Do We Know What to Do?

By Watson Scott SwailPresident & Senior Research Scholar, Educational Policy Institute

This has been a busy week for educational researchers and for EPI. Two major conferences are happening as I write this commentary: the Association for the Study of Higher Education (ASHE) in Anaheim, California, and the National Postsecondary Education Cooperative (NPEC) in Washington, DC. Both deal, in part, to expanding access and success at the postsecondary level, similar to our mission at EPI. Both organizations involve many of the same people, and–in logic that I can’t quite understand–both are being held on opposite coasts on the exact same dates. Brilliant. Ladies and gentlemen, these are the leaders of higher education in the US… and we shouldn’t be worried?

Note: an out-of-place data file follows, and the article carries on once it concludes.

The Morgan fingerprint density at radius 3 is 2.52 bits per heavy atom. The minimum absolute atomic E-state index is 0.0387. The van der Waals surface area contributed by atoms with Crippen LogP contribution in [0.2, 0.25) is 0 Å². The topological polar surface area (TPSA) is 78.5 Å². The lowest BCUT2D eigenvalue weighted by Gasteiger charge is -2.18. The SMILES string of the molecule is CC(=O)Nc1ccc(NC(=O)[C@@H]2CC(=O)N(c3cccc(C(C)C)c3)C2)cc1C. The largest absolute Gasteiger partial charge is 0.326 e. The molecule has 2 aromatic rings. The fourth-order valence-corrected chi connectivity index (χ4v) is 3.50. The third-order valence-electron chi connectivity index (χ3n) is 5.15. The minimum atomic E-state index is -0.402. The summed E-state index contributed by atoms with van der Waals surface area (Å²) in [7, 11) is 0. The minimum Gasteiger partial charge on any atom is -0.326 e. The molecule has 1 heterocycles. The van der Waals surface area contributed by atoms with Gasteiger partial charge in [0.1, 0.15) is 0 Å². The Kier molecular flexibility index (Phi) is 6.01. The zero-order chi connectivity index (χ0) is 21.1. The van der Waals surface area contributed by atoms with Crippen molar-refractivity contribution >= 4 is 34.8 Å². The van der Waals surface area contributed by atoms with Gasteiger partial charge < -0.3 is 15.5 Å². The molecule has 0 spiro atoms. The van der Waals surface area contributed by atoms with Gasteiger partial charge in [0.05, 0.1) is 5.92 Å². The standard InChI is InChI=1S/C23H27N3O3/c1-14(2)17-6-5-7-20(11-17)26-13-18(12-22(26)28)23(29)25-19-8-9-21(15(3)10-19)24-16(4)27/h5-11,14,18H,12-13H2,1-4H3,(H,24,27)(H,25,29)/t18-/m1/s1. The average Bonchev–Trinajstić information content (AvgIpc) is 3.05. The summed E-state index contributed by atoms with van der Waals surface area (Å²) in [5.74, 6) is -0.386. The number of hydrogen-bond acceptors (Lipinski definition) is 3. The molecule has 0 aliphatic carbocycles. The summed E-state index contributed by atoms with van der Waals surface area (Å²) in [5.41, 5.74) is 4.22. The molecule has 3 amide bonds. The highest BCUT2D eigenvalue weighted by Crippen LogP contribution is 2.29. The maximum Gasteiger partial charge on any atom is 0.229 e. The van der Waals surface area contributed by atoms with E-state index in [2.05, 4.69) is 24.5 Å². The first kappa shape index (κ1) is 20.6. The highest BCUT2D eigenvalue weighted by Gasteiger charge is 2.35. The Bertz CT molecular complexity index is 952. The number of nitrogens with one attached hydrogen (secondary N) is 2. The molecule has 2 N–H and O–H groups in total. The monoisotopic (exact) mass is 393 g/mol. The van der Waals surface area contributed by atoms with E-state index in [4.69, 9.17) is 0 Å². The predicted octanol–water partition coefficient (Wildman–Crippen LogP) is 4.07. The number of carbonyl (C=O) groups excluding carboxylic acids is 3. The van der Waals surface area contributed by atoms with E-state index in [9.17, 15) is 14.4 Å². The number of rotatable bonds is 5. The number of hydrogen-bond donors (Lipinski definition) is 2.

I spent the past two days at the NPEC conference in DC, just two blocks from the White House. This has been a very well-planned event with all the right people: Vincent Tinto, Derek Bok, Jim Hearn, George Kuh, Tom Bailey, Bridget Terry Long, David Longanecker, Paul Lingefelter, and many other top-notch individuals who have much to say such that we understand how much we have to learn. Even U.S. Secretary of Education Margaret Spellings dropped by for a while.